You can use a personal loan to fund your business, but the question is: should you? Here are some common reasons you might use a personal loan for business:
You don’t yet own a business:
If you are in the beginning stages of your business and haven’t yet opened your doors or started generating revenue, you are unlikely to be able to find a business loan. Instead, a personal loan can help you finance startup costs and get your business off the ground.
You don’t have the time in business or revenue to qualify for business financing:
If you are already open for business but don’t qualify for financing due to the age of your business or low revenue, you can use a personal loan to keep things operating while you overcome early-business obstacles.
Your business is in a risky industry (such as food service):
Businesses in risky or undesirable industries often have trouble getting a business loan because lenders are afraid, they will not get their money back. Instead, you might find it easier to get a loan that is tied to your personal creditworthiness, not the creditworthiness of your business.
A personal loan is less expensive:
If you have strong personal credit and a low debt-to-income ratio, you might qualify for a personal loan with low rates and fees. This could be a better option than a business loan if your business creditworthiness is not nearly as good as your personal creditworthiness.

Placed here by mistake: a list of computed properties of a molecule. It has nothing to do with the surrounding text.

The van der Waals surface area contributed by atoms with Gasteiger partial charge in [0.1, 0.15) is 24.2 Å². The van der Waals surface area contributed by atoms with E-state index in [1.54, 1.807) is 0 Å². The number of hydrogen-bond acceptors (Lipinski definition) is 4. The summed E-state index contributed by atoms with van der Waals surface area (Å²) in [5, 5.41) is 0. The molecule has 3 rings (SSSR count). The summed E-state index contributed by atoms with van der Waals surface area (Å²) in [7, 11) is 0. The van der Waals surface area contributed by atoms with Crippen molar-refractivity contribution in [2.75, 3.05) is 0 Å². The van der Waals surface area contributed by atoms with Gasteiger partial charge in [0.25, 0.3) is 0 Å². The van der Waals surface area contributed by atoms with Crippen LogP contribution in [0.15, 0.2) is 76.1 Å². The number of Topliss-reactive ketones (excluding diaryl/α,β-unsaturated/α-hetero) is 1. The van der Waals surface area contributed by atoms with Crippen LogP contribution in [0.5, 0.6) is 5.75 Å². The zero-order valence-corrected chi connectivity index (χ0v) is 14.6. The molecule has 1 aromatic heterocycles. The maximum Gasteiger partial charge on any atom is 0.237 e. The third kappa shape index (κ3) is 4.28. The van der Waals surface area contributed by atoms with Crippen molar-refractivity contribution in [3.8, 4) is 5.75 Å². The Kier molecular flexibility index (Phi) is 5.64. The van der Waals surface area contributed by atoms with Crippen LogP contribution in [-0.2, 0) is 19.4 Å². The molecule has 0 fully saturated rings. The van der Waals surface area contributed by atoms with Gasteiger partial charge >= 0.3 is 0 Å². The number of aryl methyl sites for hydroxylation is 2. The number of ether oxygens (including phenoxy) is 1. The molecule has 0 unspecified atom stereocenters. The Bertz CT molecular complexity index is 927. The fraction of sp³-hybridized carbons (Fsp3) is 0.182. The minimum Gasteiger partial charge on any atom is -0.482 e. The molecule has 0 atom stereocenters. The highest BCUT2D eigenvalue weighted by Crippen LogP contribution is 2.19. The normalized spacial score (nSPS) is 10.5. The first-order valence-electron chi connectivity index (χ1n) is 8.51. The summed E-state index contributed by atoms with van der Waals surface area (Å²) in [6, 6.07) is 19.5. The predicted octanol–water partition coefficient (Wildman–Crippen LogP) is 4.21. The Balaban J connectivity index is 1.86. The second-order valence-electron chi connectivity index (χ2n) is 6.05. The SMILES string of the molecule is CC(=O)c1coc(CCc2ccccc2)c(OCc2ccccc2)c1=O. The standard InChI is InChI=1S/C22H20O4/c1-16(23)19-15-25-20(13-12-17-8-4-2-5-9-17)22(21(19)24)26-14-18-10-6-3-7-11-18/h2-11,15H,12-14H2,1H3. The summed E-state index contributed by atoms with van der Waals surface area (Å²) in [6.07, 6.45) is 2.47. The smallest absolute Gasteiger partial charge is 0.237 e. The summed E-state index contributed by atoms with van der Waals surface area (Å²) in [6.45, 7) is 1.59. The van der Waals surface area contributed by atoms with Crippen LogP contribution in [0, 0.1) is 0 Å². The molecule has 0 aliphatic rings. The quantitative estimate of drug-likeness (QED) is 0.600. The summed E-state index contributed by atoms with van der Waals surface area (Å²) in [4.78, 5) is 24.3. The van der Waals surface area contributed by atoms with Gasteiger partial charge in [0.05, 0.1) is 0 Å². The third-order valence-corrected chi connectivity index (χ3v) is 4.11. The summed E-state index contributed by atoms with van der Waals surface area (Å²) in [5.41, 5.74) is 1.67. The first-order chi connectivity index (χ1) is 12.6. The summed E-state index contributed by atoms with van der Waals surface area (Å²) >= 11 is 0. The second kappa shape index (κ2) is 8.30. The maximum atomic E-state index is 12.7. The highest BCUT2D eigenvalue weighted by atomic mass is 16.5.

These are all good reasons for considering a personal loan for business. However, there are also situations where another financial product would be a more suitable choice for your business. Those scenarios?
You’re applying for a mortgage, car loan, or another personal financing in the near future:
Taking a personal loan for business raises your debt-to-income ratio, which may make it more difficult (or even impossible) to qualify for additional financing until you pay down your debt. If a personal mortgage, vehicle loan, or other types of financing is in your future, you may want to reconsider adding to your debt with a loan used for your business. It is also important to remember that making a late payment, missed payments, or defaulting on the loan will impact your personal credit score, so make sure to make all payments as scheduled.
A final warning before you go down the personal-loan-for-business path: It’s okay to mix personal and business finances in the beginning, but at some point, you’re going to want to separate the two. Even if the funds are technically from a personal loan, I would advise those that are able to set up a business bank account and exclusively use the loan money for business purposes. This will simplify your taxes and accounting processes.